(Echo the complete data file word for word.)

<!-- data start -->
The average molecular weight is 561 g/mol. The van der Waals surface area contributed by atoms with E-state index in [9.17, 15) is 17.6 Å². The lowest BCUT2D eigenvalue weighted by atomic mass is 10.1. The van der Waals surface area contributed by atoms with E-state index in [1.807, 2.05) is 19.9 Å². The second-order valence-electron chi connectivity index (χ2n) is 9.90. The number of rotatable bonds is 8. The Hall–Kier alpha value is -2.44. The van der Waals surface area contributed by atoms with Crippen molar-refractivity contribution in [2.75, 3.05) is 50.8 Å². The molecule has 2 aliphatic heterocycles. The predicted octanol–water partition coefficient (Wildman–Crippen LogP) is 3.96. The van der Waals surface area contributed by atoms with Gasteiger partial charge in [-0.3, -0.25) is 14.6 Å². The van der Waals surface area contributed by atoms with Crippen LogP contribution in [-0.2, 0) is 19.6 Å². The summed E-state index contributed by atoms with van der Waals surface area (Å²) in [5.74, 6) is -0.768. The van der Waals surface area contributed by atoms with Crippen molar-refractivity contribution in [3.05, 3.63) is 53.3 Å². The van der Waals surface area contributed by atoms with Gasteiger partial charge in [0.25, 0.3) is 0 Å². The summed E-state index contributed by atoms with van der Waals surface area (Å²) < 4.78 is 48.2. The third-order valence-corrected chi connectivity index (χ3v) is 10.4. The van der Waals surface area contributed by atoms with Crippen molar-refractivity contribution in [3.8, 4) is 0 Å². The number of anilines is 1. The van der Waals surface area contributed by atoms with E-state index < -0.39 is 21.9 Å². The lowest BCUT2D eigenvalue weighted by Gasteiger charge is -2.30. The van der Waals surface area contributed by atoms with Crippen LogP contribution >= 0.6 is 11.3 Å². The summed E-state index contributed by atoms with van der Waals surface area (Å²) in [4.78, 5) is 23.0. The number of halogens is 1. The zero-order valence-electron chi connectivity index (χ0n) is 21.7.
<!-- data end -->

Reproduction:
The average molecular weight is 561 g/mol. The van der Waals surface area contributed by atoms with E-state index in [9.17, 15) is 17.6 Å². The lowest BCUT2D eigenvalue weighted by atomic mass is 10.1. The van der Waals surface area contributed by atoms with E-state index in [1.807, 2.05) is 19.9 Å². The second-order valence-electron chi connectivity index (χ2n) is 9.90. The number of rotatable bonds is 8. The Hall–Kier alpha value is -2.44. The van der Waals surface area contributed by atoms with Crippen molar-refractivity contribution in [2.75, 3.05) is 50.8 Å². The molecule has 2 aliphatic heterocycles. The predicted octanol–water partition coefficient (Wildman–Crippen LogP) is 3.96. The van der Waals surface area contributed by atoms with Gasteiger partial charge in [-0.3, -0.25) is 14.6 Å². The van der Waals surface area contributed by atoms with Crippen LogP contribution in [-0.2, 0) is 19.6 Å². The summed E-state index contributed by atoms with van der Waals surface area (Å²) in [5.74, 6) is -0.768. The van der Waals surface area contributed by atoms with Crippen molar-refractivity contribution in [3.05, 3.63) is 53.3 Å². The van der Waals surface area contributed by atoms with Gasteiger partial charge in [0.25, 0.3) is 0 Å². The summed E-state index contributed by atoms with van der Waals surface area (Å²) < 4.78 is 48.2. The third-order valence-corrected chi connectivity index (χ3v) is 10.4. The van der Waals surface area contributed by atoms with Crippen molar-refractivity contribution in [3.8, 4) is 0 Å². The number of anilines is 1. The van der Waals surface area contributed by atoms with E-state index < -0.39 is 21.9 Å². The lowest BCUT2D eigenvalue weighted by Gasteiger charge is -2.30. The van der Waals surface area contributed by atoms with Crippen LogP contribution >= 0.6 is 11.3 Å². The summed E-state index contributed by atoms with van der Waals surface area (Å²) in [4.78, 5) is 23.0. The number of halogens is 1. The zero-order valence-electron chi connectivity index (χ0n) is 21.7.